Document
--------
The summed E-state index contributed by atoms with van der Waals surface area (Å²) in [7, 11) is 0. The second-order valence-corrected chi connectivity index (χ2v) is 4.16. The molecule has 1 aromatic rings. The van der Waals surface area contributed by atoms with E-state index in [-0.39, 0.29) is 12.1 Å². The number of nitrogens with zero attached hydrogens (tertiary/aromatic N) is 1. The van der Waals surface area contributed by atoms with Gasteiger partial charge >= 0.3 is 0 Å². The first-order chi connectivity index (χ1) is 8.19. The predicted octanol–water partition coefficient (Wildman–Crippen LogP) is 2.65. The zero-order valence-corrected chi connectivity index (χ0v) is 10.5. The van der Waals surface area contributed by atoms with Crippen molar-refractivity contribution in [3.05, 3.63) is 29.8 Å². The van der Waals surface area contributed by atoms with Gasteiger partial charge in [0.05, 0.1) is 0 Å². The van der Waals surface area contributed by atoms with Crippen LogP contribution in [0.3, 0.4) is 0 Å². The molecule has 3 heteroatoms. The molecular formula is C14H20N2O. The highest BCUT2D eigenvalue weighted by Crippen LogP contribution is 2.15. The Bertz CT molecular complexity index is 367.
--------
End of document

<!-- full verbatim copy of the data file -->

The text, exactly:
The summed E-state index contributed by atoms with van der Waals surface area (Å²) in [7, 11) is 0. The second-order valence-corrected chi connectivity index (χ2v) is 4.16. The molecule has 1 aromatic rings. The van der Waals surface area contributed by atoms with E-state index in [-0.39, 0.29) is 12.1 Å². The number of nitrogens with zero attached hydrogens (tertiary/aromatic N) is 1. The van der Waals surface area contributed by atoms with Gasteiger partial charge >= 0.3 is 0 Å². The first-order chi connectivity index (χ1) is 8.19. The predicted octanol–water partition coefficient (Wildman–Crippen LogP) is 2.65. The zero-order valence-corrected chi connectivity index (χ0v) is 10.5. The van der Waals surface area contributed by atoms with Crippen molar-refractivity contribution in [3.05, 3.63) is 29.8 Å². The van der Waals surface area contributed by atoms with Gasteiger partial charge in [0.05, 0.1) is 0 Å². The van der Waals surface area contributed by atoms with Crippen LogP contribution in [0.3, 0.4) is 0 Å². The molecule has 3 heteroatoms. The molecular formula is C14H20N2O. The highest BCUT2D eigenvalue weighted by Crippen LogP contribution is 2.15. The Bertz CT molecular complexity index is 367.